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Mark Benedict

The Virgin’s Guide to Death

content warning: references to self-harm, substance abuse, and sexual assault by an immediate family member


Marissa tells me her idea while we’re doing woodwork in art therapy. The wood is flimsy, just like everything else at this place. It’s Monday. I’ve already cried twice today. “Sneak into my room after lights out on Friday,” Marissa says, whittling a figurine. “I’ll de-virginize you if you want. Show you some stuff.” Her tone is casual, like she’s gonna teach me a card game. I want to say worshipful things. Instead, I tell her it sounds like a plan. Marissa has syrupy black hair and smirking, dark-glossed lips. Her arms are pale and covered in small, puffy, crisscrossing scars. Marissa is the most dangerous girl I’ve ever met. I’ve told her all my darkest, wimpiest secrets. She always listens intently, though she says that girl secrets are way worse than guy secrets.


In group therapy, the slobby therapist asks me how I’m coping without alcohol. I say fine. Then he says I’m in denial about my addiction and the pain I’m causing my mom. I resist the urge to argue. What’s the fucking point? He never listens. Suddenly two red centipedes skitter across the carpet. I blink. All the other patients yelp except for Marissa, who snorts. The centipedes, freaky and gleaming and fast as fuck, disappear under a corner couch. “Good times,” Marissa says.


Wednesday. At lunch, Marissa shows me her new cutter, but calmly, like it’s a cool bracelet. It’s a whittle knife from art therapy. She’s covered the handle with stickers of black hearts. When I grab it away from her, she attacks me. A staffer yells, “Hey! Freakshow and crybaby! Stop it.” His face is gaunt and furious. This place is a shame factory. I feel twice as worthless as I used to.

Marissa hisses at the staffer, then smiles at me. Her attention is like soothing aloe. But I want to smack the staffer for not noticing her cutter. I give it back to Marissa, then return to my smelly fish sticks. Marissa looks like a sinister choir girl. Her prim white dress has a scathingly black waist bow. Her lips are slick with purple gloss, her syrupy black hair is piled swirlingly on her head, with a long, sleek, adorable strand curling up at her cheek. Marissa nibbles a fish stick and says that, instead of sex on Friday, maybe we should just off ourselves with her cutter. I tell her that sounds less fun. “My eyes want to close forever,” she says. Marissa’s stepdad touches her. Her mom refuses to believe it. I have excellent detailed fantasies about killing them both. My mom has never abused me, unless you count her dumping me here—the cheapest, meanest, shoddiest rehab around—for occasionally drinking her beer. Which, personally, I do count.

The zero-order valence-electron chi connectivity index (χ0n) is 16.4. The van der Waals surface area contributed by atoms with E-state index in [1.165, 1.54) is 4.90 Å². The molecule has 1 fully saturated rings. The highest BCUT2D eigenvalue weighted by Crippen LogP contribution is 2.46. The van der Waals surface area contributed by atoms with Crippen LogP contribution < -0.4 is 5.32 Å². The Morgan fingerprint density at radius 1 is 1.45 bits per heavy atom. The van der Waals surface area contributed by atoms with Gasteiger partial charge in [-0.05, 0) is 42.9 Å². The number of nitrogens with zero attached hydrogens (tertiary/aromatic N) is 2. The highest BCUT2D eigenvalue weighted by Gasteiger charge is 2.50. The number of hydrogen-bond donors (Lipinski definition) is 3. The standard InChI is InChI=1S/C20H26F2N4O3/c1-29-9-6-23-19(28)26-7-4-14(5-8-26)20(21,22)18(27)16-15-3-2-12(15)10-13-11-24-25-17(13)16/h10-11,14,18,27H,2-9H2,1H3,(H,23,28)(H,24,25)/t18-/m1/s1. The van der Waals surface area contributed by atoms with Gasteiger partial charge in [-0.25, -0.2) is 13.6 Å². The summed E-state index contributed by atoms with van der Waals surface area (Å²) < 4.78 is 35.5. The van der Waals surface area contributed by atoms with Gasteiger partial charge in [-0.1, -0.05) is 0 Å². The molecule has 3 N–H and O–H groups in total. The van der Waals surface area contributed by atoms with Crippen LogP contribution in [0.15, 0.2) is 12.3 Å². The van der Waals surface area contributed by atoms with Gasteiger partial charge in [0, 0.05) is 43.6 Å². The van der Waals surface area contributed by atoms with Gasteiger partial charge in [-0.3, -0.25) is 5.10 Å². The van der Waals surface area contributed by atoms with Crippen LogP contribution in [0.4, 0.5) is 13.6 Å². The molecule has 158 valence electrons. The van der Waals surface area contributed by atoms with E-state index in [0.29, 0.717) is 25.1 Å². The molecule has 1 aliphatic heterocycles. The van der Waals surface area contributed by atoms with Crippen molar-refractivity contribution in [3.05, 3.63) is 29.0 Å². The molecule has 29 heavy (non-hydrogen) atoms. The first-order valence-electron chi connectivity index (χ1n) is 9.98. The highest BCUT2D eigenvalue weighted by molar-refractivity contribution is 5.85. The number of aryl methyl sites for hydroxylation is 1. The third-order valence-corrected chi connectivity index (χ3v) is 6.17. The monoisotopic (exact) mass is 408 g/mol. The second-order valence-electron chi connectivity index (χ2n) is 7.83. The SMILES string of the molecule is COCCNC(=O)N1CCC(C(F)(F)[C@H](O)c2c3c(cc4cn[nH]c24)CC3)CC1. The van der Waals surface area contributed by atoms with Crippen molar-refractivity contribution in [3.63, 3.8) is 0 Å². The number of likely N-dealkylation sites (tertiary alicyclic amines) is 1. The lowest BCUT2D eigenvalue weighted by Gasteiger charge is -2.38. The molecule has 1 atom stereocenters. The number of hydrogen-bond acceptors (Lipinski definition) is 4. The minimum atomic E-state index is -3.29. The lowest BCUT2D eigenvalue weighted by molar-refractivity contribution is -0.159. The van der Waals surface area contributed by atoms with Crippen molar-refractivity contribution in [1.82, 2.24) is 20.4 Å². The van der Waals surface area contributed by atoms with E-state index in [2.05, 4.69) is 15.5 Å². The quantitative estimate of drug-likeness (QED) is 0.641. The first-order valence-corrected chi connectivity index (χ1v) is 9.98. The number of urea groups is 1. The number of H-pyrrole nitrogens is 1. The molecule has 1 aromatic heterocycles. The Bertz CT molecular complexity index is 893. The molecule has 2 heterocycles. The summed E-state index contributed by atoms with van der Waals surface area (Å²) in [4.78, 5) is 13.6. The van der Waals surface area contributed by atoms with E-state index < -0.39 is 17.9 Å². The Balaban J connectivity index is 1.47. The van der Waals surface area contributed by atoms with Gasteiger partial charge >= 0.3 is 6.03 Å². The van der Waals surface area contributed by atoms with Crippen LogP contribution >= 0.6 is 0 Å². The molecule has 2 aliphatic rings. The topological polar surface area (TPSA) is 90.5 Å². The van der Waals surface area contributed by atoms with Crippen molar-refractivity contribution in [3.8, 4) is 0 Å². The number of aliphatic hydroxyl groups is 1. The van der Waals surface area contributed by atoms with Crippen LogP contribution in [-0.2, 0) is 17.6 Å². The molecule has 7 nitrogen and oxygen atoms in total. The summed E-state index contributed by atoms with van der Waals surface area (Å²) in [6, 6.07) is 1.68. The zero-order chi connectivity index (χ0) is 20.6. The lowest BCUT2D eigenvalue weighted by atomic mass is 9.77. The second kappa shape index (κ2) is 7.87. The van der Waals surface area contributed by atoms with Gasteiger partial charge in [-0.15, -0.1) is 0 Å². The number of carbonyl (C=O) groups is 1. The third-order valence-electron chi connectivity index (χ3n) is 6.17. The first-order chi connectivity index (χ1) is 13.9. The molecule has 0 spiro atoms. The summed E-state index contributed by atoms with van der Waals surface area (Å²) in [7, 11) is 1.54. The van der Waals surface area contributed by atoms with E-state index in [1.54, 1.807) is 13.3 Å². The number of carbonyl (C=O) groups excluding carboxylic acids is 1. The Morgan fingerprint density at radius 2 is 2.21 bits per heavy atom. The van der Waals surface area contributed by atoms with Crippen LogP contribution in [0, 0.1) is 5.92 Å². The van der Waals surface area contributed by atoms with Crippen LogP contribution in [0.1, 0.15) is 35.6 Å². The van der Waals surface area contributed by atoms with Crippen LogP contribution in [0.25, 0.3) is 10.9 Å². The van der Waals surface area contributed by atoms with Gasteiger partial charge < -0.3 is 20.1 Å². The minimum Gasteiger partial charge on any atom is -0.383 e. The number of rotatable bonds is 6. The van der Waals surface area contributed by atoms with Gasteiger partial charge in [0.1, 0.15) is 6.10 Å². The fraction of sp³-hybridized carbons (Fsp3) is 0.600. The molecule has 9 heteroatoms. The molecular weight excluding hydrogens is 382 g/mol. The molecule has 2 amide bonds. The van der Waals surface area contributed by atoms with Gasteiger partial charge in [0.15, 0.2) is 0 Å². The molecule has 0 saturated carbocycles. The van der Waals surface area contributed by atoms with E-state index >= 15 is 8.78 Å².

Group therapy again. The slobby therapist, his shirt wrinkled and stained and half untucked, is cataloging my faults. Selfish, dumb, defective. It feels like jabbing fists. “They’ve bred,” Marissa whispers. I look down. Centipedes, dozens of them, are racing all over the floor. I leap up and roar murderously. The therapist shrinks in his seat. I stomp the wiggly motherfuckers. The other patients laugh and clap and whoop. The carpet, grimy to begin with, is soon covered in splotchy green guts and tiny twitching legs. I sit back down and clean off my shoes and start sobbing.


Friday arrives. Big day. I’m gonna lose my virginity or my life. At breakfast, the scrawny, gaunt-faced staffer randomly mutters, “I’m so sick of you stupid turds!” My mom wouldn’t last a day here. She despises filth, she hates being hollered at. Plus, she can’t go a day without smoking or drinking. The day is long, long, long. After dinner, I hang out with the other patients. We play cards and drink flat soda. Overhead, a ceiling tile creaks ominously, then falls to the floor in a loud, musty smack. “This place is trying to kill us,” Marissa says, laying down a card. The scrawny staffer rushes in, accusing us of knocking down the tile. I lose it. I scream in his face that he’s dead wrong, and that he’s a nasty person, and that he should just fuck off for a while. He backs away, face seething, then leaves the room. Marissa gives me a strange look. I shrug. There’ll be hell to pay tomorrow, but so fucking what? I might not even be alive tomorrow.

Bedtime comes, finally. I sneak into Marissa’s room. She’s lying on her back in the bed, wearing a pink, ruffly, heart-patterned nightgown. The room is dim but not dark. Marissa holds her black cutter lovingly against her chest, like a comforting cross. I lie down next to her. Her neck is lusciously perfumed, her arms have fresh blood trails. Quiveringly, she tells me about her stepdad, who’s stenchingly grubby, and who drools into her hair when he traps her on his lap and gropes her. “I’m so foul,” she murmurs, still clutching the cutter. “I want to have sex with you, so bad, but in a different life and a different body.” She turns to me, eyes pleading. “What should we do?” I shiver and take a rickety breath. This place has rehabilitated all my dark feelings. If we could keep seeing each other after our release, then we’d have a glorious reason to stay alive, but when I think it through, factoring in our separate towns and lack of licenses, I know it’s fucking hopeless. Our parents, selfish and scapegoating, have all the power. Or do they? Reaching for her trembling hand, I tell Marissa that I’d die for her, if it comes to that, but only after we try killing.


Mark Benedict is a graduate of the MFA Writing program at Sarah Lawrence College. He has previously published in Columbia Journal, Hobart, Menacing Hedge, Rue Morgue, and His publications include short stories, author interviews, and book and movie reviews. You can read more of his writing at

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